Billionaire investor and Berkshire Hathaway Vice Chairman Charlie Munger got where he is by prioritizing "worldly wisdom," writes Tren Griffin in a new book. That means developing mental models based on multiple disciplines such as physics and philosophy, then using those frameworks to gain a deeper understanding of the world around you. "Munger believes that by going over your decision-making process and carefully using skills, ideas, and models from many disciplines, you can more consistently not be stupid," Griffin writes.
A "micro-hybrid" powertrain will replace the hybrid or electric powertrains used in cars today, according to MaryAnn Wright, vice president of technology and innovation for Johnson Controls Power Solutions. The company will manufacture the lithium ion batteries necessary for such a powertrain in its plant in Michigan. The first micro-hybrid cars should appear in Europe because of higher fuel costs and stricter emissions standards there, Wright said.
There are advantages and disadvantages to working within a matrix organizational model, where a worker is accountable to more than one boss. The downside is that too many managers can become overly bureaucratic and stifling. The plus side is that such structures excel at customer focus. Priscilla Claman, president of Career Strategies, offers several areas to consider when applying for jobs with this type of management.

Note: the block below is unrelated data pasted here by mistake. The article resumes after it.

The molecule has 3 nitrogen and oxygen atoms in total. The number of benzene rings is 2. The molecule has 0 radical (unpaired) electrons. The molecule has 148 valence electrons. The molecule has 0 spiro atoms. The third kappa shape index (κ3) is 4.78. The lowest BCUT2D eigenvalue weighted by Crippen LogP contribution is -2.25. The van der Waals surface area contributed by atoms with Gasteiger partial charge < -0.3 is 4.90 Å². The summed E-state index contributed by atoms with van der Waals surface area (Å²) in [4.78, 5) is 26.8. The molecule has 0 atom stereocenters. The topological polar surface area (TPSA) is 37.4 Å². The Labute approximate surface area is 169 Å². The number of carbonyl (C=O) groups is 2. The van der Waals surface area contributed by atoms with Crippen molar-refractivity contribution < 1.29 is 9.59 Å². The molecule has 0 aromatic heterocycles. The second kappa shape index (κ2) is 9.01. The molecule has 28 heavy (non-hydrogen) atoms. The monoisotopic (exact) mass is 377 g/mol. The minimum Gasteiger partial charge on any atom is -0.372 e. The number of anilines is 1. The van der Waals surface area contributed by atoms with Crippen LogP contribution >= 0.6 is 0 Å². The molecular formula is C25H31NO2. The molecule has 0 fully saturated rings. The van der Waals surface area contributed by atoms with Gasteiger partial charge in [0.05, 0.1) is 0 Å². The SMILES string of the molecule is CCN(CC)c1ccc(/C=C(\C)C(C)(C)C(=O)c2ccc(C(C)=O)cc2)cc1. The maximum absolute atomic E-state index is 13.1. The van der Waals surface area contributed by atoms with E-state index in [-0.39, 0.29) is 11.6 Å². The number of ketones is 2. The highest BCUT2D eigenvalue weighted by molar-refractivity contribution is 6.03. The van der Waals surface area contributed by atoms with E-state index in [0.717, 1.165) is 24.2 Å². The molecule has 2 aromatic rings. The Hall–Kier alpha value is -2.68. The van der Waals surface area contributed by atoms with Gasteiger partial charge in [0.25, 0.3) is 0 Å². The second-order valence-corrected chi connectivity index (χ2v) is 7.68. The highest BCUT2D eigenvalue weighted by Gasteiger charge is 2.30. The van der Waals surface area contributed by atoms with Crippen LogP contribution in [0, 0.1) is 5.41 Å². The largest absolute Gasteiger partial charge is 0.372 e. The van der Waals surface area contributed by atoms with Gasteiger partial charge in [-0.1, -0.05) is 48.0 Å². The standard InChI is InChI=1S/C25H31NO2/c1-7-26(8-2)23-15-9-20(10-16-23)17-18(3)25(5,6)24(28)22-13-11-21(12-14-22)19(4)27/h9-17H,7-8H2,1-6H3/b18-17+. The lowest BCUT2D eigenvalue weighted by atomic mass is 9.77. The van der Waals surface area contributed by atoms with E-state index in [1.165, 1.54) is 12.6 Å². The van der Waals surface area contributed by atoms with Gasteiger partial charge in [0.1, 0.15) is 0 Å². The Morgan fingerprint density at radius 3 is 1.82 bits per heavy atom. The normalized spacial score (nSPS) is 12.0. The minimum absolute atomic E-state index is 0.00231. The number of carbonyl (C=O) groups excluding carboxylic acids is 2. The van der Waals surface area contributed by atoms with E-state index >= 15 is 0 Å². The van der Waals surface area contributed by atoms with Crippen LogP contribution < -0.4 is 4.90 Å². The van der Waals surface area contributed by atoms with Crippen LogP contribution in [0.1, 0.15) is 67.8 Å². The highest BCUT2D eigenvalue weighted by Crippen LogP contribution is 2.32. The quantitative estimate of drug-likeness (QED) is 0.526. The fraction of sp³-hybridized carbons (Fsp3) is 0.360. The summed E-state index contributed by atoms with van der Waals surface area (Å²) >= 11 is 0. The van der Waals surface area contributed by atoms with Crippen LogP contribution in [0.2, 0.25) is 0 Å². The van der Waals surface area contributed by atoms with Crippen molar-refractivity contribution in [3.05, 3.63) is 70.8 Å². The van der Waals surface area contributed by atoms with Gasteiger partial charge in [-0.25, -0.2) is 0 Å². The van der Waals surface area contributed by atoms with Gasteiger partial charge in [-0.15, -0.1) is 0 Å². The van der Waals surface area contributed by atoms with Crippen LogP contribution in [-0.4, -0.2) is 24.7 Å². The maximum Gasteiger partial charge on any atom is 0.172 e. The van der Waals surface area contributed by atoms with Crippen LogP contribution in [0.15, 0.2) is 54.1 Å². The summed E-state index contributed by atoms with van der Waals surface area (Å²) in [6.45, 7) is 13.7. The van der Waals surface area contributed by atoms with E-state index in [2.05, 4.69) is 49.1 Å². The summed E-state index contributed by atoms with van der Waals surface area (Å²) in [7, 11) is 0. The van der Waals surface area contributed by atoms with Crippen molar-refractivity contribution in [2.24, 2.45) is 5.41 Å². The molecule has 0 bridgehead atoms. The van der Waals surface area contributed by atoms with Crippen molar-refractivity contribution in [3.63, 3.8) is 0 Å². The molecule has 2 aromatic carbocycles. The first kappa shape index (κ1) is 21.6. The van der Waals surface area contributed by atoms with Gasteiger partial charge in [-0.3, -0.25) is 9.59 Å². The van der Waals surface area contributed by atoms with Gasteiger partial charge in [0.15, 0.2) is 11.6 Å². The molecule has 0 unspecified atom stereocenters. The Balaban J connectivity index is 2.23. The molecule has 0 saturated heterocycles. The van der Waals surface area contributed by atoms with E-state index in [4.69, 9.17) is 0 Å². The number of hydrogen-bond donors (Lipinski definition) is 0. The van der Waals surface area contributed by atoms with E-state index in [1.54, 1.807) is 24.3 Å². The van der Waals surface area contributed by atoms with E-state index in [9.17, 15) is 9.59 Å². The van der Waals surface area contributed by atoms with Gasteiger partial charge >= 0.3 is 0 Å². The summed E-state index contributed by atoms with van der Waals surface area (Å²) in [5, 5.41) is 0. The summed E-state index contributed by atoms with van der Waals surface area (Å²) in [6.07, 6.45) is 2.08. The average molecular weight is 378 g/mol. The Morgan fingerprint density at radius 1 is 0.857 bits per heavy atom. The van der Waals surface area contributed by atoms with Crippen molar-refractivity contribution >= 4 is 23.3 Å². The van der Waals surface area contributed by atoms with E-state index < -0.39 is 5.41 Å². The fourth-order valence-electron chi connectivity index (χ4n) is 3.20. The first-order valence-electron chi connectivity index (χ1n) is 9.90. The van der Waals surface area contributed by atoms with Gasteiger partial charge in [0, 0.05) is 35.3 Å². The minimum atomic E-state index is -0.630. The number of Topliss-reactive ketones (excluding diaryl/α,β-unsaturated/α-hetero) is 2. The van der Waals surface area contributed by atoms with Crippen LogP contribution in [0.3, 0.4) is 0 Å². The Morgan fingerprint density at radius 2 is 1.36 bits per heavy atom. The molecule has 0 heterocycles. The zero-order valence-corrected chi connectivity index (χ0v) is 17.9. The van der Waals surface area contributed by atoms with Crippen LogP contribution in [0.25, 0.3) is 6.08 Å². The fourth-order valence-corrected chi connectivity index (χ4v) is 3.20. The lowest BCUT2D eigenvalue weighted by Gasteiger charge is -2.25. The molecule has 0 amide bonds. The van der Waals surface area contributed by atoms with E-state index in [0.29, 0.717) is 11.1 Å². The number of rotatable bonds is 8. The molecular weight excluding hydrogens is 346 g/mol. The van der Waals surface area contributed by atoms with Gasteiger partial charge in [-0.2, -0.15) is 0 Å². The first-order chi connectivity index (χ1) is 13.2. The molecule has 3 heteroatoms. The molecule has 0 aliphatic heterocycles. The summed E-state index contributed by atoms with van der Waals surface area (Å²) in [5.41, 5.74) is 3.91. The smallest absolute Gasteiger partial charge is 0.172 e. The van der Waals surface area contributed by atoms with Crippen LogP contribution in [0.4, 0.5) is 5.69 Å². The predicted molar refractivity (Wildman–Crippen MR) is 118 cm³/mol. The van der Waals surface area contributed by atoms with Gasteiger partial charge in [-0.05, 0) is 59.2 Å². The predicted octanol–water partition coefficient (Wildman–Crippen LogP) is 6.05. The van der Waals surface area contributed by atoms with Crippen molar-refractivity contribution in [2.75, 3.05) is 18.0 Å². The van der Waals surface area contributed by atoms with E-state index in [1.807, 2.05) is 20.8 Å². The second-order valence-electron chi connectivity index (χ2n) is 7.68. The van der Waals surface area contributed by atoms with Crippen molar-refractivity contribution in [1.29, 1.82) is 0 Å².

Risk management and innovation might seem to be opposing goals for a company, writes Steve Culp, managing director for Accenture Risk Management. However, there are benefits to joining the two functions. "When properly fused, the two disciplines can help organizations pursue opportunities that a risk-averse culture might leave on the cutting room floor," Culp writes. He provides three principles to link risk management and innovation in a company.
Virgin Group founder Sir Richard Branson is known for taking on challenges big and small, but the mega-marketer says leaders from firms of all sizes can help solve some of the most striking problems facing society. "Responsible capitalism is trying to think of ways in which you can invest proceeds from your company into ventures that benefit the environment," Branson says. He suggests a divide-and-conquer approach, whereby smaller companies could tackle local problems while slightly bigger companies target national issues and larger corporations battle international challenges.